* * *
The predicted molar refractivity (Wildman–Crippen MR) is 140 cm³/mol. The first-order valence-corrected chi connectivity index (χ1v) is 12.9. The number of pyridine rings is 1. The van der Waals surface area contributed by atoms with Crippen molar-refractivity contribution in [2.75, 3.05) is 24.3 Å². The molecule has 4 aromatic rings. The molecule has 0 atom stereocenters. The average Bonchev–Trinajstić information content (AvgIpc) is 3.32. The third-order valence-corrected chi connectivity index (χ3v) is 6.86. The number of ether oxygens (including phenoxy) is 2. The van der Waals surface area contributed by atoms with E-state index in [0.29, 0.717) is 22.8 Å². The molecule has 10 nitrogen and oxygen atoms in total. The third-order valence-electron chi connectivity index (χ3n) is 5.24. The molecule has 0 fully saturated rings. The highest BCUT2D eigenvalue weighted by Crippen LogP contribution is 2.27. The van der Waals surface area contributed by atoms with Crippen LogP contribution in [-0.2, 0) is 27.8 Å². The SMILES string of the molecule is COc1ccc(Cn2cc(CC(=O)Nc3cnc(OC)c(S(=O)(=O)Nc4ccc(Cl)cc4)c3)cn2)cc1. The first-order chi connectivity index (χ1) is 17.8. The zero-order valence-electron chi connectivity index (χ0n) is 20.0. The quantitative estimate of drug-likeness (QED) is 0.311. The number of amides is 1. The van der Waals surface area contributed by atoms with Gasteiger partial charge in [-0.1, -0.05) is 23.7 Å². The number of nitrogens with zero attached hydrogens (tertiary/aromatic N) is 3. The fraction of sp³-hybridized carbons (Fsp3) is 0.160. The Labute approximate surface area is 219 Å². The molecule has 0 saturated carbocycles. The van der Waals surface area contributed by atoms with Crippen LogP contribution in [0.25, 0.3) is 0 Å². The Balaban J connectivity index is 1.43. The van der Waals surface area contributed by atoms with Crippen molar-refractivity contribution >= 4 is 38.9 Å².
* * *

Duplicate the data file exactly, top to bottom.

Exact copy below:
The predicted molar refractivity (Wildman–Crippen MR) is 140 cm³/mol. The first-order valence-corrected chi connectivity index (χ1v) is 12.9. The number of pyridine rings is 1. The van der Waals surface area contributed by atoms with Crippen molar-refractivity contribution in [2.75, 3.05) is 24.3 Å². The molecule has 4 aromatic rings. The molecule has 0 atom stereocenters. The average Bonchev–Trinajstić information content (AvgIpc) is 3.32. The third-order valence-corrected chi connectivity index (χ3v) is 6.86. The number of ether oxygens (including phenoxy) is 2. The van der Waals surface area contributed by atoms with E-state index in [0.29, 0.717) is 22.8 Å². The molecule has 10 nitrogen and oxygen atoms in total. The third-order valence-electron chi connectivity index (χ3n) is 5.24. The molecule has 0 fully saturated rings. The highest BCUT2D eigenvalue weighted by Crippen LogP contribution is 2.27. The van der Waals surface area contributed by atoms with Crippen LogP contribution in [-0.2, 0) is 27.8 Å². The SMILES string of the molecule is COc1ccc(Cn2cc(CC(=O)Nc3cnc(OC)c(S(=O)(=O)Nc4ccc(Cl)cc4)c3)cn2)cc1. The first-order chi connectivity index (χ1) is 17.8. The zero-order valence-electron chi connectivity index (χ0n) is 20.0. The quantitative estimate of drug-likeness (QED) is 0.311. The number of amides is 1. The van der Waals surface area contributed by atoms with Gasteiger partial charge in [-0.1, -0.05) is 23.7 Å². The number of nitrogens with zero attached hydrogens (tertiary/aromatic N) is 3. The fraction of sp³-hybridized carbons (Fsp3) is 0.160. The Labute approximate surface area is 219 Å². The molecule has 0 saturated carbocycles. The van der Waals surface area contributed by atoms with Crippen LogP contribution in [0.25, 0.3) is 0 Å². The Balaban J connectivity index is 1.43. The van der Waals surface area contributed by atoms with Crippen molar-refractivity contribution >= 4 is 38.9 Å².